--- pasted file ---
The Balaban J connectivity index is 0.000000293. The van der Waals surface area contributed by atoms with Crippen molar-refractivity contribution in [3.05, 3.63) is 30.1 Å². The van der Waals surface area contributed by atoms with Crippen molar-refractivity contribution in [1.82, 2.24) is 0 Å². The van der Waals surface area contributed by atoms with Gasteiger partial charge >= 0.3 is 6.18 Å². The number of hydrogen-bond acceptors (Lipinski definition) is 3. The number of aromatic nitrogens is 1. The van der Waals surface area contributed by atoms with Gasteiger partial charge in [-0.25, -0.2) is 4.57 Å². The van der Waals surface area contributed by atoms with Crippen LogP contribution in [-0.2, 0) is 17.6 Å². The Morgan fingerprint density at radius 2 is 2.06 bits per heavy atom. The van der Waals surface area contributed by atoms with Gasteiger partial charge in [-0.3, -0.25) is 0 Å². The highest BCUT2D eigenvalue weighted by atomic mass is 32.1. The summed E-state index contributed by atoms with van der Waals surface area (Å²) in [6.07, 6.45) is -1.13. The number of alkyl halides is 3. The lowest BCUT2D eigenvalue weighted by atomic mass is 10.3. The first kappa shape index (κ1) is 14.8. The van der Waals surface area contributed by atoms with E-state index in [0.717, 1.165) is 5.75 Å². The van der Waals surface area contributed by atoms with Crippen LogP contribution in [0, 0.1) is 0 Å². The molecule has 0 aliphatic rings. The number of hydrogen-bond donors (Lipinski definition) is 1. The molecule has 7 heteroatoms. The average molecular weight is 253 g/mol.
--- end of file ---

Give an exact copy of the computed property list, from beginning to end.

The Balaban J connectivity index is 0.000000293. The van der Waals surface area contributed by atoms with Crippen molar-refractivity contribution in [3.05, 3.63) is 30.1 Å². The van der Waals surface area contributed by atoms with Crippen molar-refractivity contribution in [1.82, 2.24) is 0 Å². The van der Waals surface area contributed by atoms with Gasteiger partial charge >= 0.3 is 6.18 Å². The number of hydrogen-bond acceptors (Lipinski definition) is 3. The number of aromatic nitrogens is 1. The van der Waals surface area contributed by atoms with Gasteiger partial charge in [-0.25, -0.2) is 4.57 Å². The van der Waals surface area contributed by atoms with Crippen LogP contribution in [-0.2, 0) is 17.6 Å². The Morgan fingerprint density at radius 2 is 2.06 bits per heavy atom. The van der Waals surface area contributed by atoms with Gasteiger partial charge in [-0.3, -0.25) is 0 Å². The highest BCUT2D eigenvalue weighted by atomic mass is 32.1. The summed E-state index contributed by atoms with van der Waals surface area (Å²) in [6.07, 6.45) is -1.13. The number of alkyl halides is 3. The lowest BCUT2D eigenvalue weighted by atomic mass is 10.3. The first kappa shape index (κ1) is 14.8. The van der Waals surface area contributed by atoms with E-state index in [0.717, 1.165) is 5.75 Å². The van der Waals surface area contributed by atoms with Crippen LogP contribution in [0, 0.1) is 0 Å². The molecule has 0 aliphatic rings. The number of hydrogen-bond donors (Lipinski definition) is 1. The molecule has 7 heteroatoms. The average molecular weight is 253 g/mol.